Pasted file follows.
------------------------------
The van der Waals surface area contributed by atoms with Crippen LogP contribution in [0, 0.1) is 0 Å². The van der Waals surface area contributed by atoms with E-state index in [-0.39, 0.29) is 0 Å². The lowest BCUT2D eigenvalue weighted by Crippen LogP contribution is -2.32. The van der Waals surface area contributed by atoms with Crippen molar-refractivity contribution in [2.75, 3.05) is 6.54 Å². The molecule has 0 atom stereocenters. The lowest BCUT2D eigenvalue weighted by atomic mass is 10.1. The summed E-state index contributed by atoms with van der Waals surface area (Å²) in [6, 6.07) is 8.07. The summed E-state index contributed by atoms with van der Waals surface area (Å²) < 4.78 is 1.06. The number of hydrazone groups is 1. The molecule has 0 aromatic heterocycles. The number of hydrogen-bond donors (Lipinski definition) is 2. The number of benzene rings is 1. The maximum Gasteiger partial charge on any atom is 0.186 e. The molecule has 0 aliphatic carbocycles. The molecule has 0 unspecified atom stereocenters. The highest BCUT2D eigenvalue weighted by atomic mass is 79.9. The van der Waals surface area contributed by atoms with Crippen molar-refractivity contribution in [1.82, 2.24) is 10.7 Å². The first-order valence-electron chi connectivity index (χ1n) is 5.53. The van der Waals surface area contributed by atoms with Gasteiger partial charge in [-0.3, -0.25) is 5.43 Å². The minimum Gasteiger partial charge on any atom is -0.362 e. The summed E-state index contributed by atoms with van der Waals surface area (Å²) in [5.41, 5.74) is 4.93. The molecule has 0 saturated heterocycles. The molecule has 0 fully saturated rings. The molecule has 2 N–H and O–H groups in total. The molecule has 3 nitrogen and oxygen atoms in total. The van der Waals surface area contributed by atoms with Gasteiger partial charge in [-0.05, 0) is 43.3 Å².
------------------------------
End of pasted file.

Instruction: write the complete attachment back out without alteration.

The van der Waals surface area contributed by atoms with Crippen LogP contribution in [0, 0.1) is 0 Å². The van der Waals surface area contributed by atoms with E-state index in [-0.39, 0.29) is 0 Å². The lowest BCUT2D eigenvalue weighted by Crippen LogP contribution is -2.32. The van der Waals surface area contributed by atoms with Crippen molar-refractivity contribution in [2.75, 3.05) is 6.54 Å². The molecule has 0 atom stereocenters. The lowest BCUT2D eigenvalue weighted by atomic mass is 10.1. The summed E-state index contributed by atoms with van der Waals surface area (Å²) in [6, 6.07) is 8.07. The summed E-state index contributed by atoms with van der Waals surface area (Å²) < 4.78 is 1.06. The number of hydrazone groups is 1. The molecule has 0 aromatic heterocycles. The number of hydrogen-bond donors (Lipinski definition) is 2. The number of benzene rings is 1. The maximum Gasteiger partial charge on any atom is 0.186 e. The molecule has 0 aliphatic carbocycles. The molecule has 0 unspecified atom stereocenters. The highest BCUT2D eigenvalue weighted by atomic mass is 79.9. The van der Waals surface area contributed by atoms with Crippen molar-refractivity contribution in [1.82, 2.24) is 10.7 Å². The first-order valence-electron chi connectivity index (χ1n) is 5.53. The van der Waals surface area contributed by atoms with Gasteiger partial charge in [-0.3, -0.25) is 5.43 Å². The minimum Gasteiger partial charge on any atom is -0.362 e. The summed E-state index contributed by atoms with van der Waals surface area (Å²) in [5.41, 5.74) is 4.93. The molecule has 0 saturated heterocycles. The molecule has 0 fully saturated rings. The molecule has 2 N–H and O–H groups in total. The molecule has 3 nitrogen and oxygen atoms in total. The van der Waals surface area contributed by atoms with Gasteiger partial charge in [-0.05, 0) is 43.3 Å².